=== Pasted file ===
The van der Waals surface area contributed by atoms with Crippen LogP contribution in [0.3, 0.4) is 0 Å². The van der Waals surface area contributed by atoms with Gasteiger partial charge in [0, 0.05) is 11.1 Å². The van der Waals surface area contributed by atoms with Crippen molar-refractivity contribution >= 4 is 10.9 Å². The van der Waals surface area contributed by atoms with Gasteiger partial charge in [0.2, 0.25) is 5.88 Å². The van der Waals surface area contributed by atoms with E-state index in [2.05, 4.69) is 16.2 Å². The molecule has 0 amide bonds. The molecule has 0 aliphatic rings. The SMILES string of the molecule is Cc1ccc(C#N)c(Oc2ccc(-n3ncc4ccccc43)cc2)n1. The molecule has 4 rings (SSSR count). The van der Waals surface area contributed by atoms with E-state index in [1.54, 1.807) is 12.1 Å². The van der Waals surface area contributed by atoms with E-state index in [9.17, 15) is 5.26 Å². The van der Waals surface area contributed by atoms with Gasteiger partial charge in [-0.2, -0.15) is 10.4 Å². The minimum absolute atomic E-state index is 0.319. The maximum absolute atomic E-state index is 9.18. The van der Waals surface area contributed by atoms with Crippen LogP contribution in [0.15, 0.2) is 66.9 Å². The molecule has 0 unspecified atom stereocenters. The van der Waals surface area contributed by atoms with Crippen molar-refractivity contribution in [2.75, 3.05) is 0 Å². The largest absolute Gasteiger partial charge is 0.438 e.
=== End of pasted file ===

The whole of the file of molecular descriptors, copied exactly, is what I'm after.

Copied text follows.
The van der Waals surface area contributed by atoms with Crippen LogP contribution in [0.3, 0.4) is 0 Å². The van der Waals surface area contributed by atoms with Gasteiger partial charge in [0, 0.05) is 11.1 Å². The van der Waals surface area contributed by atoms with Crippen molar-refractivity contribution >= 4 is 10.9 Å². The van der Waals surface area contributed by atoms with Gasteiger partial charge in [0.2, 0.25) is 5.88 Å². The van der Waals surface area contributed by atoms with E-state index in [2.05, 4.69) is 16.2 Å². The molecule has 0 amide bonds. The molecule has 0 aliphatic rings. The SMILES string of the molecule is Cc1ccc(C#N)c(Oc2ccc(-n3ncc4ccccc43)cc2)n1. The molecule has 4 rings (SSSR count). The van der Waals surface area contributed by atoms with E-state index in [1.54, 1.807) is 12.1 Å². The van der Waals surface area contributed by atoms with E-state index in [9.17, 15) is 5.26 Å². The van der Waals surface area contributed by atoms with Gasteiger partial charge in [-0.2, -0.15) is 10.4 Å². The minimum absolute atomic E-state index is 0.319. The maximum absolute atomic E-state index is 9.18. The van der Waals surface area contributed by atoms with Crippen LogP contribution in [0.15, 0.2) is 66.9 Å². The molecule has 0 unspecified atom stereocenters. The van der Waals surface area contributed by atoms with Crippen molar-refractivity contribution in [2.75, 3.05) is 0 Å². The largest absolute Gasteiger partial charge is 0.438 e.